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Antifouling paint protects your boat by preventing growth on the hull while improving fuel efficiency and maneuvering. The right type of bottom paint is the topic for another column. In this article, we’ll get you off to a head start with one of the most critical tools for boaters tackling this project: a shopping list.
First, you’ll need a roller frame. Then, depending on the size (allowing you to cover more real estate with less work), you’ll need a compatible roller cover. You’ll want to select a short-nap roller with a solvent-resistant core.
For detail and cut-in work, it is a good idea to purchase a couple of 2-inch and 4-inch chip brushes, like those from Redtree. They are inexpensive, disposable, and feature square-trim boar-hair bristles with sanded wood handles. They are available in various sizes, but four-brush assortment packs are also available.
Fine-line or painter’s masking tape makes the job easier. Scotch fine-line tape from 3M provides the crispest line over long runs and stretches for detail application. It is solvent- and moisture-resistant, and even newbies can achieve professional results.
Drop Cloths and Rags
Like when painting a house, drop cloths will minimize the mess and provide a clean work environment. The size and number of drop cloths depend on your project size; a 16-foot flats skiff will require fewer than a 31 Bertram. The best places to purchase these are in box stores such as Home Depot or Harbor Freight, with the latter being the most affordable for disposable products. An assortment of rags is also helpful in keeping the project clean and mess-free. Add them to the list.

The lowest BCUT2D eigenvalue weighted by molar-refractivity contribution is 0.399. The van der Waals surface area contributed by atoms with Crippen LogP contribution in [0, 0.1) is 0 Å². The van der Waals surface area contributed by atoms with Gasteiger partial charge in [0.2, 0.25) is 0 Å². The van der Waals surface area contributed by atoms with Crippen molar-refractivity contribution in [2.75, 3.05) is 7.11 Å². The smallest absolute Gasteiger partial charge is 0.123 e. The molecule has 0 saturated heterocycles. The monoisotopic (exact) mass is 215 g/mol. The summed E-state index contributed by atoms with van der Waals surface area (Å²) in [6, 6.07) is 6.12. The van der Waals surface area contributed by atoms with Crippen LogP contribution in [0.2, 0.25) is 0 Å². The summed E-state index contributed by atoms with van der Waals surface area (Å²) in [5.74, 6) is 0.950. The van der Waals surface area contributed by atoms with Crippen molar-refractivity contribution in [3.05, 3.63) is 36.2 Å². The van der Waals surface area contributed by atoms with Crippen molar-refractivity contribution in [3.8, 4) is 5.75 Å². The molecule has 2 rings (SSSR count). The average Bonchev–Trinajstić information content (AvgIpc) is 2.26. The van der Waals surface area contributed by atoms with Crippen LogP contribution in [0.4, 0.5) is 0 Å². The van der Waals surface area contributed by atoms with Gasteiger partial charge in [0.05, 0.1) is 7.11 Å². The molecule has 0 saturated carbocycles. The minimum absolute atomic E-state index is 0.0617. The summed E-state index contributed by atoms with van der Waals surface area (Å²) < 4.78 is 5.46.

You will also need a selection of mixing buckets, roller trays, and a power drill (either corded or cordless) mixing attachment to make mixing the paint and solvents quick and easy.
Scrapers and Sanders
You’ll want to remove flaking or failing paint from the bottom. Any coating that easily scrapes off in flakes has got to go. A hand scraper works most times, often in concert with a little hand sanding. A disc or orbital sander might be needed for whole-hull jobs. Antifouling paint is nasty, so make sure you wear a full respirator and other safety gear if sanding. And be aware of where sanding dust is blowing. In fact, we recommend hiring out the job if you want to strip the whole bottom.
Read Next: Choosing the Best Bottom Paint
Personal protective gear is an investment in safety and keeping you clean. Start with a Tyvek suit with a hood, then add foot covers. You’ll also want to invest in a set of goggles to protect your eyes. For solvent-based paints, a mask or respirator will prevent interaction with the chemicals used to make your paint set up and cure. Lastly, invest in a box of Nitrile gloves. They are inexpensive and disposable, and provide light protection from chemicals during messy jobs.
Now that you have the basics, it’s time to decide what antifouling paint is right for you and when to apply it.